7. Cedric Benson, RB: Benson is what he is at this point in his career as a 29-year-old running back. He's durable, having gone over 300 carries in both 2009 and '10, and can grind out some yards. On the other hand, he's about as far from a home-run threat as you'll find in an every-down back -- his longest NFL run is just 46 yards. Oh, and he averaged a meager 2.1 yards after contact last season. Still, a team would be better to pounce on him now than scramble for depth later.
6. Aubrayo Franklin, DT: Franklin flopped in 2011 with the Saints, one year after San Francisco hit him with the franchise tag. He'll be 32 before the season starts, so his declining production should not come as a huge surprise. That said, if he finds the right situation and can channel that 2011 letdown into a motivated showing in 2012, he might be a steal at a cheap price.
5. Channing Crowder, LB: You didn't forget about Crowder, did you? After an injury-plagued 2010, Crowder said he was retiring, then sat out all of 2011. He's apparently ready to jump back on the field and, at 28 and after sitting out a year, should have plenty left in the tank. Injuries are a concern (like with most guys on this list), but he has two seasons of 100-plus tackles under his belt and might be an early Comeback Player of the Year candidate.
4. Jake Scott, G: Tennessee's decision to remake its offensive line might wind up being another team's gain. Scott, 31, has started every game for the past seven seasons (four with the Titans, three with the Colts). He was the sixth highest rated guard in the NFL in pass protection last season, according to Pro Football Focus' metrics, so while he may not be a road-grader in the run game, he's a durable and reliable option to keep a QB on his feet.
3. O.J. Atogwe, S: Atogwe struggled with injuries all season and wound up starting just half of Washington's games in 2011. He will be 31 when the season starts, too, so he might be higher on this list than he should be. But he gets a bump because of two things: 1. He's clearly the top safety left on the market; and 2. The draft is pretty devoid of players at that position, as we'll all see when teams start reaching for fringe prospects on Day 2. If he can stay healthy in 2012, Atogwe will upgrade some team's secondary.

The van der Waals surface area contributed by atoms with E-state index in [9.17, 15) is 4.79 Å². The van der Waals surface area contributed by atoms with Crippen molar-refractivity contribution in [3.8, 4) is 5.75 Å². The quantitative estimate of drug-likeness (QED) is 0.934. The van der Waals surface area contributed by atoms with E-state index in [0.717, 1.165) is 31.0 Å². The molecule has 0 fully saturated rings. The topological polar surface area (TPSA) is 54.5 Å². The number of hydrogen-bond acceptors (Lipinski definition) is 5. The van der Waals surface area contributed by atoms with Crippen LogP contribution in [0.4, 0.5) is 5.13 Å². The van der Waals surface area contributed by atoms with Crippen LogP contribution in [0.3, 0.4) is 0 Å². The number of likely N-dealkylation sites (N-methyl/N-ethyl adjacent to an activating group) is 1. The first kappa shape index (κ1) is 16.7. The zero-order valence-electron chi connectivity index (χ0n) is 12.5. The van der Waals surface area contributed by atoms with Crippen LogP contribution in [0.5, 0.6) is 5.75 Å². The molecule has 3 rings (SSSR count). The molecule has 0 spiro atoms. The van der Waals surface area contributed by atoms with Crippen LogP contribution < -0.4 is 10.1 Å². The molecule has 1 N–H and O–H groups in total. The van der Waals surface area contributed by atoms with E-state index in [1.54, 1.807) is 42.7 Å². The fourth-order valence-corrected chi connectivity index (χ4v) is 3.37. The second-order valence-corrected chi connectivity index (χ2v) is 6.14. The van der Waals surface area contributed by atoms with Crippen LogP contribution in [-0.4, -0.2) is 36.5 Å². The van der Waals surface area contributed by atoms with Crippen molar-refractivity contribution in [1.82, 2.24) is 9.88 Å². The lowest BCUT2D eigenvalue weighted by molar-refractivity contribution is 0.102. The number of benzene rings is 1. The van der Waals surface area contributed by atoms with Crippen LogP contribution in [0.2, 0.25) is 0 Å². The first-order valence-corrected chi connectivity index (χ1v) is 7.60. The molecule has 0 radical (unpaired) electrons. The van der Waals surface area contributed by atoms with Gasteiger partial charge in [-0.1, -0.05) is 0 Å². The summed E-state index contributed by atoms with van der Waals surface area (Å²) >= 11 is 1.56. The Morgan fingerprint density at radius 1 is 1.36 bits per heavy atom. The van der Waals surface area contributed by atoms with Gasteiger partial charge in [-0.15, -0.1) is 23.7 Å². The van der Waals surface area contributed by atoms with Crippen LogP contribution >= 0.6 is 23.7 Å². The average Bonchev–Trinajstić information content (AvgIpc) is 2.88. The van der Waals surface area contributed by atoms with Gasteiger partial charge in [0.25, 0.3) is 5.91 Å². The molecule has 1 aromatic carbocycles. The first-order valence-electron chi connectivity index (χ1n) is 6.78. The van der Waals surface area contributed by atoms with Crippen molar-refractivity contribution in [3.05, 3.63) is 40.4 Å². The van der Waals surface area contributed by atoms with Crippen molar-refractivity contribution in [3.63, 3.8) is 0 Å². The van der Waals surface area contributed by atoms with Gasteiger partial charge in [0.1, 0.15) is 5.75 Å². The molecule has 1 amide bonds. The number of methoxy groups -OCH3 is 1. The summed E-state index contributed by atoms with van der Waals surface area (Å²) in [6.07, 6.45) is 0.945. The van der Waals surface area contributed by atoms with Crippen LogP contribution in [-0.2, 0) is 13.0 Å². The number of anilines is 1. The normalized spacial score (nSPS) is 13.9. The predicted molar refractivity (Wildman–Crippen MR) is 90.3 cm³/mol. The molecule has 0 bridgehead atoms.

2. Andre Carter, DE: Another aging vet (Carter will be 33 in May) coming off a serious injury -- his season ended when he tore his quad in December. Prior to that, however, Carter was the best defender on New England's defense. He racked up 10 sacks and 52 tackles in 14 games and looked right at home when the Patriots played their 4-3 defense. At 100 percent Carter would give his new team (or continue giving New England, should he re-sign) a top-flight pass-rusher. 1. Marcus McNeill, OT: McNeill has a pair of Pro Bowls and six years of starting experience under his belt, but he tends to be overhyped -- a problem I'm aware I am contributing to with his ranking here. When he is on his game, McNeill can be a dominant left tackle, making him an extremely valuable commodity in the NFL. Unfortunately, he rarely plays at his peak level for an entire game, let alone an entire season. His recent spate of injuries, which caused him to miss seven games last season and five in 2010, won't help either. Despite all those red flags, he is the best player on this board when he plays like he's capable. If McNeill's new team can harness that potential, he could return to being a perennial Pro Bowler.